Little is known about the relation between entrepreneurship and the extent of psychiatric symptoms. Validated psychiatric symptom scores are seldom used for non-clinical reasons. One prevalent symptom that deserves our interest is Attention Deficit and Hyperactivity Disorder (ADHD). ADHD is a developmental disorder characterized by inattentiveness and hyperactivity that has been linked to occupational choice and performance. Building on the person–environment fit literature, we hypothesize that individuals who exhibit behavior associated with ADHD are more likely to have entrepreneurial intentions. Using a sample of 10,104 students enrolled in higher education, we can confirm our prediction that students with a higher level of ADHD-like behavior are more likely to have entrepreneurial intentions. Additionally, we show that risk taking propensity is a mediator that partly explains this positive effect. Our study points to the importance of behavioral tendencies associated with developmental disorders, when making entrepreneurship decisions. Our study contributes to the literature on the determinants of entrepreneurship, which so far has largely neglected the effects of psychiatric symptoms on entrepreneurship.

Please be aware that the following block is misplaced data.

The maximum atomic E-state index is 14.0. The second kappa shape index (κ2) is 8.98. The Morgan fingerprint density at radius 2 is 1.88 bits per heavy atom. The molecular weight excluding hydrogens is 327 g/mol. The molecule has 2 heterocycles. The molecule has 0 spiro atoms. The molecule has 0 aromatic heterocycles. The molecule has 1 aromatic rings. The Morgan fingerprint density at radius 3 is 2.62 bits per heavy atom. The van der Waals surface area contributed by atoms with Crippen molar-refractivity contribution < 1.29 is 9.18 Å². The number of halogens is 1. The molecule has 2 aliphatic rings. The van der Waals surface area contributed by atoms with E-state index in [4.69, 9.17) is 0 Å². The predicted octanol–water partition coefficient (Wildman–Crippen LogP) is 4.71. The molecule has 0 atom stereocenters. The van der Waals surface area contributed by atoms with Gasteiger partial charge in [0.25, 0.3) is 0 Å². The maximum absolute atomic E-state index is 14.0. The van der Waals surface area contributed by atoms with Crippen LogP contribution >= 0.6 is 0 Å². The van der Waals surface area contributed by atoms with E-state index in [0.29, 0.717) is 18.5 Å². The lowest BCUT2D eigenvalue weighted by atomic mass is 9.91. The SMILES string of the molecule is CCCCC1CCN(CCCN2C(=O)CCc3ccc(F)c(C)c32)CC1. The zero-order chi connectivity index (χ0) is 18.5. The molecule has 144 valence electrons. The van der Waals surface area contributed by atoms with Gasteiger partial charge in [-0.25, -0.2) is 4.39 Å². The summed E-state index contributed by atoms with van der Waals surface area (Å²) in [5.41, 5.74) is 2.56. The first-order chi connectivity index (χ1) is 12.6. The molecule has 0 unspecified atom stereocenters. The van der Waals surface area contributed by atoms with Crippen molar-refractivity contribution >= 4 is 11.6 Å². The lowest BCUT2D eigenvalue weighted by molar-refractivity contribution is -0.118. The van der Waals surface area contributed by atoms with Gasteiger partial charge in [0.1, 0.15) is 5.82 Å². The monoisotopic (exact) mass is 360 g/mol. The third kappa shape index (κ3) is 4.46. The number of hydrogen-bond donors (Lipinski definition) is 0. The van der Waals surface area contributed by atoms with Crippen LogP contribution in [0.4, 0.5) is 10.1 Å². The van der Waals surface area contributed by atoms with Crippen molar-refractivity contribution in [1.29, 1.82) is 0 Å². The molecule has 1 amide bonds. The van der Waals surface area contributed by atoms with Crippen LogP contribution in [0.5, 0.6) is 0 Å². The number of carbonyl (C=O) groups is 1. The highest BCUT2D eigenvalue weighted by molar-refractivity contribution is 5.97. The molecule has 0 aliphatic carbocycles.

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Keywords ADHD-like behavior, Diagnostic and Statistical Manual of mental disorders (DSM), Entrepreneurial intentions, Psychiatric symptoms, Risk propensity
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Series ERIM Top-Core Articles
Journal Small Business Economics: an entrepreneurship journal
Verheul, I, Block, J.H, Burmeister-Lamp, K, Thurik, A.R, Tiemeier, H.W, & Turturea, R. (2015). ADHD-like behavior and entrepreneurial intentions. Small Business Economics: an entrepreneurship journal, 45(1), 85–101. doi:10.1007/s11187-015-9642-4